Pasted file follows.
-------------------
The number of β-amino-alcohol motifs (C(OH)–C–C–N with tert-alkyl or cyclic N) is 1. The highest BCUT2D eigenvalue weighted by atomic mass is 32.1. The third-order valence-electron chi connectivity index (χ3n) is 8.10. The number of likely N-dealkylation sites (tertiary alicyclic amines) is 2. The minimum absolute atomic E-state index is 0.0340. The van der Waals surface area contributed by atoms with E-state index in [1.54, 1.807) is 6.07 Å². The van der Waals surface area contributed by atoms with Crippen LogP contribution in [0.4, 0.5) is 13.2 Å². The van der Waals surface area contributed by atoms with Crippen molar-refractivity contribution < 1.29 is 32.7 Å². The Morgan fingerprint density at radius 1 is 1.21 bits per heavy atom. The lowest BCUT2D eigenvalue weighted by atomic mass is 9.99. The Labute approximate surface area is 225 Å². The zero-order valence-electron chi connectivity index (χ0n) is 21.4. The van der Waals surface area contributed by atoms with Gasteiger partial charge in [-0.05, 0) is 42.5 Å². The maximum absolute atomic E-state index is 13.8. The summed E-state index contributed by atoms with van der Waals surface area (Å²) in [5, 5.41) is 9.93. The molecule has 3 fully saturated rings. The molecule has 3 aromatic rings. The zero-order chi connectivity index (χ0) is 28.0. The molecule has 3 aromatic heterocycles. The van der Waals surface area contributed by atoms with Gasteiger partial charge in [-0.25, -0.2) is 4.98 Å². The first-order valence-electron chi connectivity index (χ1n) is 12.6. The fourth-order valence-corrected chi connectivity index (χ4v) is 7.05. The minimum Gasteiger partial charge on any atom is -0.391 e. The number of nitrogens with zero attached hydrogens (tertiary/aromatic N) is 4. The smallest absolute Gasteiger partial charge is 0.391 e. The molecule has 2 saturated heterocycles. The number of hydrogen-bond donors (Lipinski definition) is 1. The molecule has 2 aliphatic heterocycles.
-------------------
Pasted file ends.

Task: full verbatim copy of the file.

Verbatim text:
The number of β-amino-alcohol motifs (C(OH)–C–C–N with tert-alkyl or cyclic N) is 1. The highest BCUT2D eigenvalue weighted by atomic mass is 32.1. The third-order valence-electron chi connectivity index (χ3n) is 8.10. The number of likely N-dealkylation sites (tertiary alicyclic amines) is 2. The minimum absolute atomic E-state index is 0.0340. The van der Waals surface area contributed by atoms with E-state index in [1.54, 1.807) is 6.07 Å². The van der Waals surface area contributed by atoms with Crippen LogP contribution in [0.4, 0.5) is 13.2 Å². The van der Waals surface area contributed by atoms with Crippen molar-refractivity contribution < 1.29 is 32.7 Å². The Morgan fingerprint density at radius 1 is 1.21 bits per heavy atom. The lowest BCUT2D eigenvalue weighted by atomic mass is 9.99. The Labute approximate surface area is 225 Å². The zero-order valence-electron chi connectivity index (χ0n) is 21.4. The van der Waals surface area contributed by atoms with Gasteiger partial charge in [-0.05, 0) is 42.5 Å². The maximum absolute atomic E-state index is 13.8. The summed E-state index contributed by atoms with van der Waals surface area (Å²) in [5, 5.41) is 9.93. The molecule has 3 fully saturated rings. The molecule has 3 aromatic rings. The zero-order chi connectivity index (χ0) is 28.0. The molecule has 3 aromatic heterocycles. The van der Waals surface area contributed by atoms with Gasteiger partial charge in [-0.25, -0.2) is 4.98 Å². The first-order valence-electron chi connectivity index (χ1n) is 12.6. The fourth-order valence-corrected chi connectivity index (χ4v) is 7.05. The minimum Gasteiger partial charge on any atom is -0.391 e. The number of nitrogens with zero attached hydrogens (tertiary/aromatic N) is 4. The smallest absolute Gasteiger partial charge is 0.391 e. The molecule has 2 saturated heterocycles. The number of hydrogen-bond donors (Lipinski definition) is 1. The molecule has 2 aliphatic heterocycles.